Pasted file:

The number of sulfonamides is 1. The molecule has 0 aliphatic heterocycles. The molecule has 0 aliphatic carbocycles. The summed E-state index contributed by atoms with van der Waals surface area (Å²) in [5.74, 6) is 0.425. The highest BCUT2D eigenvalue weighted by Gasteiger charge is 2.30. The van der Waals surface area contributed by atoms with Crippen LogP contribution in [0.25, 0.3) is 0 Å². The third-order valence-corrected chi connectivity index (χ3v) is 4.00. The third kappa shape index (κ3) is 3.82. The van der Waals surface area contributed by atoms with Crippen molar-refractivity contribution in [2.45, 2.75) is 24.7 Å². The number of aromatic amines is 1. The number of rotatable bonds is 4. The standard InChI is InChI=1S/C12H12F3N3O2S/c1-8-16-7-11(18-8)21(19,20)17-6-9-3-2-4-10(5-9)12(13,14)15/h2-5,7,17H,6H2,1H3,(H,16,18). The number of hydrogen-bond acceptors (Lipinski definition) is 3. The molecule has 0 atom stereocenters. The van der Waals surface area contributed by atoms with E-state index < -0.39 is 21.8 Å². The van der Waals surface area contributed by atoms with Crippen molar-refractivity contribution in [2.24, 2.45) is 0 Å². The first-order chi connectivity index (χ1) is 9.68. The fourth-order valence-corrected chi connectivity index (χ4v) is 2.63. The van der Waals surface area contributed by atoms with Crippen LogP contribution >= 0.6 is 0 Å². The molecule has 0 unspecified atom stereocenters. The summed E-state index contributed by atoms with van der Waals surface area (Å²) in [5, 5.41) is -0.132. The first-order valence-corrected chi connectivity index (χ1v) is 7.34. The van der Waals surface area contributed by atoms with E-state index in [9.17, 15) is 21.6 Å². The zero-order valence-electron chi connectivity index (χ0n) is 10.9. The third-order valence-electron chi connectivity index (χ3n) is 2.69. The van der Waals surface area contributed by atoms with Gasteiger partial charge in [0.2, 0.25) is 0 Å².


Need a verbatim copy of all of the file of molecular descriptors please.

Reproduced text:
The number of sulfonamides is 1. The molecule has 0 aliphatic heterocycles. The molecule has 0 aliphatic carbocycles. The summed E-state index contributed by atoms with van der Waals surface area (Å²) in [5.74, 6) is 0.425. The highest BCUT2D eigenvalue weighted by Gasteiger charge is 2.30. The van der Waals surface area contributed by atoms with Crippen LogP contribution in [0.25, 0.3) is 0 Å². The third-order valence-corrected chi connectivity index (χ3v) is 4.00. The third kappa shape index (κ3) is 3.82. The van der Waals surface area contributed by atoms with Crippen molar-refractivity contribution in [2.45, 2.75) is 24.7 Å². The number of aromatic amines is 1. The number of rotatable bonds is 4. The standard InChI is InChI=1S/C12H12F3N3O2S/c1-8-16-7-11(18-8)21(19,20)17-6-9-3-2-4-10(5-9)12(13,14)15/h2-5,7,17H,6H2,1H3,(H,16,18). The number of hydrogen-bond acceptors (Lipinski definition) is 3. The molecule has 0 atom stereocenters. The van der Waals surface area contributed by atoms with E-state index < -0.39 is 21.8 Å². The van der Waals surface area contributed by atoms with Crippen molar-refractivity contribution in [2.24, 2.45) is 0 Å². The first-order chi connectivity index (χ1) is 9.68. The fourth-order valence-corrected chi connectivity index (χ4v) is 2.63. The van der Waals surface area contributed by atoms with Crippen LogP contribution >= 0.6 is 0 Å². The molecule has 0 unspecified atom stereocenters. The summed E-state index contributed by atoms with van der Waals surface area (Å²) in [5, 5.41) is -0.132. The first-order valence-corrected chi connectivity index (χ1v) is 7.34. The van der Waals surface area contributed by atoms with E-state index in [9.17, 15) is 21.6 Å². The zero-order valence-electron chi connectivity index (χ0n) is 10.9. The third-order valence-electron chi connectivity index (χ3n) is 2.69. The van der Waals surface area contributed by atoms with Gasteiger partial charge in [0.2, 0.25) is 0 Å².